Morning rumors quickly became midday hot searches, as web users speculated about Russell Crowe’s supposed death in Austria. Then Us Weekly made a phone call, and cleared the whole thing up. Which is probably what the first blog should have done. (via Us Weekly)
The rumors started on a radio show Thursday morning, and within hours, Crowe was one of the most searched terms on the Internet. The gossip said that Crowe fell 50 feet off a remote mountain in Kitzbuhel, Austria while filming a movie.
But only a couple hours later, UsWeekly.com was reporting that no, Crowe was not dead. A representative for the 46-year-old star told the magazine that the fiction, which began at New York radio station Z100, was simply “not true.”
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The Crowe rumors, though, which follow in the wake of so many other celebrity death rumors that typically originate and proliferate on Twitter, are yet another reminder of just how important it is to check the facts before running with a story. Gossip like this often originates on a single blog – in this case Seven Sided Cube – and then that blog will be cited as the sole source by others, in spreading the rumors yet wider.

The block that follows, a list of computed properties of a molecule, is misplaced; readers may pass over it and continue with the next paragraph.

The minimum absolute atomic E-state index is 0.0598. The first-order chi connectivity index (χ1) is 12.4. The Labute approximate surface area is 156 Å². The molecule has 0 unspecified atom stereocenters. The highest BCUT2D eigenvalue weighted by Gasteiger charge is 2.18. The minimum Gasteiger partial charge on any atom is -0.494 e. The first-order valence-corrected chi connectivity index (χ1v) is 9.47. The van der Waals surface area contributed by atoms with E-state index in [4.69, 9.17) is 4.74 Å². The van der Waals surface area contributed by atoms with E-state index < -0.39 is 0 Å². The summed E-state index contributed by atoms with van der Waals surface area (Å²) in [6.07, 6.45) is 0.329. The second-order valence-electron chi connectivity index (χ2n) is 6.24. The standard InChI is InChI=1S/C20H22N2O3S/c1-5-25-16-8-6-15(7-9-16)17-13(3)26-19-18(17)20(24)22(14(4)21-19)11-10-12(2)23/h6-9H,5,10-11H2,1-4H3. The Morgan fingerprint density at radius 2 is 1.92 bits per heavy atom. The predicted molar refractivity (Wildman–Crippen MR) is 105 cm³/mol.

But in this era, where everyone from Jeff Goldblum to Natalie Portman, George Clooney, Britney Spears and Harrison Ford has been pronounced dead prematurely, now is the time for news sites across the world wide web to show some greater discretion in checking the facts. Or at least in making the one phone call that allowed Us Weekly to dismiss the Crowe charade almost immediately.